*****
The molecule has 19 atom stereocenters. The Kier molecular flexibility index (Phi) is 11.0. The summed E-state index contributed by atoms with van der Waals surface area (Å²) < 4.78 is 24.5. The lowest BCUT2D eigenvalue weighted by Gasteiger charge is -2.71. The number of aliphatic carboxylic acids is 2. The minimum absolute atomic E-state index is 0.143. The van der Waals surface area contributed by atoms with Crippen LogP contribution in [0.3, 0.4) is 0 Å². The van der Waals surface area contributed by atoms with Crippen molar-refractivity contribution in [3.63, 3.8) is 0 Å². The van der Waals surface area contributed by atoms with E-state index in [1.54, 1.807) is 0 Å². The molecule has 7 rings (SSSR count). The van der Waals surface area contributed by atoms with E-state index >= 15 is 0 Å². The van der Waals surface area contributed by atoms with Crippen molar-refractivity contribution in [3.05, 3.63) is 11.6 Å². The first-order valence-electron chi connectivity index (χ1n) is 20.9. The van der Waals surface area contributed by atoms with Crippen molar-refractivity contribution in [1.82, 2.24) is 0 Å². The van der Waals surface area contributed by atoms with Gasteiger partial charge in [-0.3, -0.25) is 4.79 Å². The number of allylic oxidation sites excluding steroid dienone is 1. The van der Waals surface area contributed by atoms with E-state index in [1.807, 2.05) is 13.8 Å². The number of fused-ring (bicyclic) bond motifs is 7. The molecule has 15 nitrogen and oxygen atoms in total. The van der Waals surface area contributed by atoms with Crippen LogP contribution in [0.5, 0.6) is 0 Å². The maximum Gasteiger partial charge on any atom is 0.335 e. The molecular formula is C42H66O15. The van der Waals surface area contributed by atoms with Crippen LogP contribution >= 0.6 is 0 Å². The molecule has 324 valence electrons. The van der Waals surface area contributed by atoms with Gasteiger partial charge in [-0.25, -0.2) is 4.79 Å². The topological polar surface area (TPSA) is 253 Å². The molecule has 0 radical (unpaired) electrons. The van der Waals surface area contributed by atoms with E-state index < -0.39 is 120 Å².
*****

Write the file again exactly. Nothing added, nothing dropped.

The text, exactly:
The molecule has 19 atom stereocenters. The Kier molecular flexibility index (Phi) is 11.0. The summed E-state index contributed by atoms with van der Waals surface area (Å²) < 4.78 is 24.5. The lowest BCUT2D eigenvalue weighted by Gasteiger charge is -2.71. The number of aliphatic carboxylic acids is 2. The minimum absolute atomic E-state index is 0.143. The van der Waals surface area contributed by atoms with Crippen LogP contribution in [0.3, 0.4) is 0 Å². The van der Waals surface area contributed by atoms with Crippen molar-refractivity contribution in [3.63, 3.8) is 0 Å². The van der Waals surface area contributed by atoms with E-state index in [1.54, 1.807) is 0 Å². The molecule has 7 rings (SSSR count). The van der Waals surface area contributed by atoms with E-state index >= 15 is 0 Å². The van der Waals surface area contributed by atoms with Crippen molar-refractivity contribution in [3.05, 3.63) is 11.6 Å². The first-order valence-electron chi connectivity index (χ1n) is 20.9. The van der Waals surface area contributed by atoms with Crippen molar-refractivity contribution in [1.82, 2.24) is 0 Å². The van der Waals surface area contributed by atoms with Gasteiger partial charge in [-0.3, -0.25) is 4.79 Å². The number of allylic oxidation sites excluding steroid dienone is 1. The van der Waals surface area contributed by atoms with E-state index in [1.807, 2.05) is 13.8 Å². The number of fused-ring (bicyclic) bond motifs is 7. The molecule has 15 nitrogen and oxygen atoms in total. The van der Waals surface area contributed by atoms with Crippen LogP contribution in [0.5, 0.6) is 0 Å². The maximum Gasteiger partial charge on any atom is 0.335 e. The molecular formula is C42H66O15. The van der Waals surface area contributed by atoms with Crippen LogP contribution >= 0.6 is 0 Å². The molecule has 324 valence electrons. The van der Waals surface area contributed by atoms with Gasteiger partial charge in [-0.25, -0.2) is 4.79 Å². The topological polar surface area (TPSA) is 253 Å². The molecule has 0 radical (unpaired) electrons. The van der Waals surface area contributed by atoms with E-state index < -0.39 is 120 Å².